Photo: Reykjavik Bus Hostel


This Zoo Lets You Eat the Animals on Display


Langau am Albis, a zoo south of Zurich, is known for serving game meat at their exhibits. While one’s initial thought would be that the act is appalling, especially with such exotic creatures, it’s quite the opposite. The zoo serves game meat at restaurants and park grounds as a means to control the animal population.

No, they’re not cooking up anything endangered like rhinos, elephants or tigers. Rather, animals like deer and boar are the most common meats shot, the cooked for the zoo’s dining facilities. Since so many animals are born each year to the zoo, if new homes are can’t be found, they are killed for human consumption.

Martin Kilchenmann, a spokesman for the zoo, according to Fox News, says that the process of killing and cooling the animals is actually ecological. It also teaches the park visitors about the “natural cycle” of the animal kingdom.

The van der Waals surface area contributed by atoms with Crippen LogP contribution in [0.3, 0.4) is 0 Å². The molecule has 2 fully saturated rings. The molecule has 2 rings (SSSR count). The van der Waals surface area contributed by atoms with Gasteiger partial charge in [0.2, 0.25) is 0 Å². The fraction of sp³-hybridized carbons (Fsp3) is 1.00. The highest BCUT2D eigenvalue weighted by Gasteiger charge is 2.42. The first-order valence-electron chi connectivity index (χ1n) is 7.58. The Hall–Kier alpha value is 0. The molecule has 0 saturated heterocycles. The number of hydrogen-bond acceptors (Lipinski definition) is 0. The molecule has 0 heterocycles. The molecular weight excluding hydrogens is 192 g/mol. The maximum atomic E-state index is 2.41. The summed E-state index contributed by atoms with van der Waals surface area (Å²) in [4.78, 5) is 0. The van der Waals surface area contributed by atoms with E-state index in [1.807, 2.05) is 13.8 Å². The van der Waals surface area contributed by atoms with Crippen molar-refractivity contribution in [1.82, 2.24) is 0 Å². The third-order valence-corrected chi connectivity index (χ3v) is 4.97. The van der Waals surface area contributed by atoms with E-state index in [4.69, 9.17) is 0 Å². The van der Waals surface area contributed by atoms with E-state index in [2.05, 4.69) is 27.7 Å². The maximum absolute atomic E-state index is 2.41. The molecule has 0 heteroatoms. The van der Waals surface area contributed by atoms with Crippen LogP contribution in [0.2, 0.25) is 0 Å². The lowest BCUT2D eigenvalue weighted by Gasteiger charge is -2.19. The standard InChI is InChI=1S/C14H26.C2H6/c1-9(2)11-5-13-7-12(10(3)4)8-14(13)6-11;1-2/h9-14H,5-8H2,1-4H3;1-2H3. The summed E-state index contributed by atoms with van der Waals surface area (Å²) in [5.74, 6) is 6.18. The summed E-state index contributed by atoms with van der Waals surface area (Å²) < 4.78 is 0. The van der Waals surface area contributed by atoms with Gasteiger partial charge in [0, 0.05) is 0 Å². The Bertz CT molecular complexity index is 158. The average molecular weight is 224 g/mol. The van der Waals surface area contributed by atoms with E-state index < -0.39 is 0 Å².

Some of the dishes include “Braised Roast Wild Boar with Mashed Potatoes and Seasonal Vegetables” and “Venison in Cognac Sauce.”

H/T Fox News



Fast Food

McDonalds Switzerland Signature Line Includes $12 Burger


Yet again we’re left in the dust while McDonalds debuts some epic menu items everywhere else but here in the U.S. The latest menu we have to be jealous over is the premium Signature Line which is being served all the way in Switzerland.

The Signature Line’s burger is called “The Prime” and runs 10.90 Swiss francs, which translates to a little over $12 USD. The burger, developed with celebrity Swiss chef Rene Schudel, features a 6.3oz  Swiss beef patty, rustic mountain cheese (whatever that means), coleslaw, arugula, and of course a special sauce.

Other items available as part of the Signature Line include “The Chips” which are described as thick potato chips, medallion-cut fries, potato salad, coleslaw, Caesar salad, and couscous salad.

Though no plans have been announced to bring the Signature Line to the U.S., we’re hoping that one day McDonalds will deem us worthy for more premium items like the Bacon Clubhouse.

H/T + PicThx Brand Eating 


IKEA’s ‘No Empty Chairs at Christmas’ Campaign Helps You Share Holiday Cheer with Strangers


No one should have to spend Christmas alone. Luckily Ikea Switzerland agrees.

This year, the Switzerland branch of the popular furniture company launched a campaign called “No Empty Chairs at Christmas,” which allowed people to open their homes to strangers if they were spending Christmas alone or happened to have extra space at their Christmas tables. A Christmas hosting service, if you will.